BRIEF DESCRIPTION OF THE DRAWINGS

[0031] For a fuller understanding of the nature and desired objects of the present invention, reference is made to the following detailed description taken in conjunction with the accompanying figures wherein like reference characters denote corresponding parts throughout the several views, and wherein:

[0032]FIG. 1 illustrates a prior art surgical arm system in the context of a surgical setting;

[0033]FIG. 2 illustrates a cross sectional view of the distal end of the arm of FIG. 1;

[0034]FIG. 3 illustrates a side elevational view of the proximal end of the arm of FIG. 1;

[0035]FIG. 4 illustrates a cross sectional view of the proximal end of the arm of FIG. 3;

[0036]FIG. 5 illustrates a surgical setting in which a surgical arm system in accordance with the present invention may be utilized;

[0037]FIG. 6 illustrates an enlarged view of the mounting area of FIG. 5;

[0038]FIG. 7 illustrates a quick connect device for connecting a gas supply conduit to the system of FIG. 5;

[0039]FIG. 8 illustrates a cross-sectional view of the quick connect device of FIG. 7 following connection of the conduit to the system via the device;

[0040]FIG. 9 illustrates a top view of a distal portion of the surgical arm system of FIG. 5;

[0041]FIG. 10 illustrates cross-sectional view of a quick connect mechanism for bringing into communication the rod of FIG. 5 and the distal housing of FIG. 5;

[0042]FIG. 11 illustrates a cross-sectional view of the quick connect mechanism of FIG. 10 during the connection process;

[0043]FIG. 12 illustrates a cross-sectional view of the quick disconnect mechanism of FIGS. 10 and 11 following the connection process;

[0044]FIG. 13 is an enlarged, side view of the holding element of FIG. 5 with the ball held therewithin and with an instrument being retained within the ball;

[0045]FIG. 14 is an enlarged view of the ball of FIG. 13; and

[0046]FIG. 15 is an enlarged view of the retaining element of FIG, 13.

DETAILED DESCRIPTION OF THE INVENTION

[0047] The present invention provides a surgical arm system for holding and positioning one or more instruments during a surgical procedure. The surgical arm includes at least one quick connect mechanism that beneficially allows for simple, yet reliable disassembly and reassembly of the arm by any member of a surgical team without difficulty and without requiring additional tools, but while still ensuring that, following reassembly, the arm is structurally sound, properly dimensioned, and capable of functioning in a highly reliable manner.

[0048] Referring initially to FIG. 5, a surgical system 200 in accordance with the present invention is shown and includes a surgical arm 202 that is effective to hold and selectively position a surgical instrument 204 and to selectively maintain the exact position of the instrument.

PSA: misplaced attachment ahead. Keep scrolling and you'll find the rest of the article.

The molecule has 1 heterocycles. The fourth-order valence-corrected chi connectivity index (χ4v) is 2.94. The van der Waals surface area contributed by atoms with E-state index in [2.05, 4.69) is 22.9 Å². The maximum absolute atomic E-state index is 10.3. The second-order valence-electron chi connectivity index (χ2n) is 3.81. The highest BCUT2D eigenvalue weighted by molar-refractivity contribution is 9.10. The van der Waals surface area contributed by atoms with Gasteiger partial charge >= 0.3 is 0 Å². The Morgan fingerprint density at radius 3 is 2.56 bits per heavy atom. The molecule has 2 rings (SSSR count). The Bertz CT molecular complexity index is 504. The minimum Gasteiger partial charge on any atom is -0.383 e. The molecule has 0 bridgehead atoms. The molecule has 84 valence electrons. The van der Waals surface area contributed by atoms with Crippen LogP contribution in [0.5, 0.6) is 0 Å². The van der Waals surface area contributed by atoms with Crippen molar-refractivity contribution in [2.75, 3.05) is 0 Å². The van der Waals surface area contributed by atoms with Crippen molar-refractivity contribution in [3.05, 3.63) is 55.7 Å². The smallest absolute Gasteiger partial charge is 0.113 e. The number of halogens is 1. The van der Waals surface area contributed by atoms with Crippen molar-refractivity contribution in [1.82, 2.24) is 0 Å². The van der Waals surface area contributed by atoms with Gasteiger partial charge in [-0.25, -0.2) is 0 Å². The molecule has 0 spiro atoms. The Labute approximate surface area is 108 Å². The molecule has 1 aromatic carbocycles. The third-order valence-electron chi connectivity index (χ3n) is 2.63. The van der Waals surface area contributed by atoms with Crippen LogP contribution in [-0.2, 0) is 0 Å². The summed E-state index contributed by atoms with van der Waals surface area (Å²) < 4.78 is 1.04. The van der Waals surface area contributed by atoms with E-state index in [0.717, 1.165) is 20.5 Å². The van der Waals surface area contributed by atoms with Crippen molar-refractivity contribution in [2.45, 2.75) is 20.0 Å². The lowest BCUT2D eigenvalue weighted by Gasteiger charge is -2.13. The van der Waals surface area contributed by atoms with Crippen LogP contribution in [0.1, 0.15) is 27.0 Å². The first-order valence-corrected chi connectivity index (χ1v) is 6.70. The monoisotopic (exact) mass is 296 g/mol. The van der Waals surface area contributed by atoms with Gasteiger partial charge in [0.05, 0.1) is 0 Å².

[0049] In the illustrated embodiment, the arm 202 is employed to position a retractor 204 within an incision site 206 in order to provide/facilitate access to the site by medical personnel (not shown) while performing, for example, a saphenous vein harvesting procedure during or prior to heart bypass surgery.

[0050] Although the system 200 of the present invention is depicted in FIG. 5 in connection with a saphenous vein harvesting procedure, it is understood that the system may be utilized in furtherance of a variety of different surgical procedures and, in particular, those in which it is necessary or advantageous to maneuver and reliably hold in place one or more medical/surgical instruments.

[0051] Also, in connection with the present invention, surgical instruments are understood to include not only conventional surgical devices, instruments and equipment of various sizes, shapes and utilities, but also any other equipment used in connection with a surgical or medical procedure, wherein such other equipment includes, but is not limited to, photographic, video, scoping and/or audio devices that record or transmit images, sound and/or other data from the surgical site and/or the vicinity, devices (including, but not limited to lasers) that provide light for illumination or treatment purposes, x-ray or ultrasonic devices, cauterizing equipment, and suturing devices.

[0052] As shown in FIG. 5 (and in more detail in FIG. 6), the system 200 includes a mounting area 208 for mounting the arm 202 to an object 210. This object 210 may be stationary or movable, wherein exemplary such objects include, but are not limited to, a table (e.g., an operating table) or a rail of a hospital gurney/bed.

[0053] The mounting area 208 includes first and second mounting jaws/grippers 212, 214 that are reversibly movable to and from an open condition (as shown in FIG. 5) and a closed condition (as shown in FIG. 6), wherein the jaws are tightly, yet reversibly secured to the object 210 while in the latter condition.

[0054] The mounting jaws 212, 214 may be moved to and from their open and closed conditions (and to any intermediate positions) through the action (i.e., tightening and loosening) of a knob 216 or other appropriate actuating device or signal. Specifically, tightening (i.e., clockwise movement/turning) of the knob 216 is effective to move the jaws 212, 214 closer together, while loosening (i.e., counterclockwise movement/turning) of the knob is effective to move the jaws farther apart.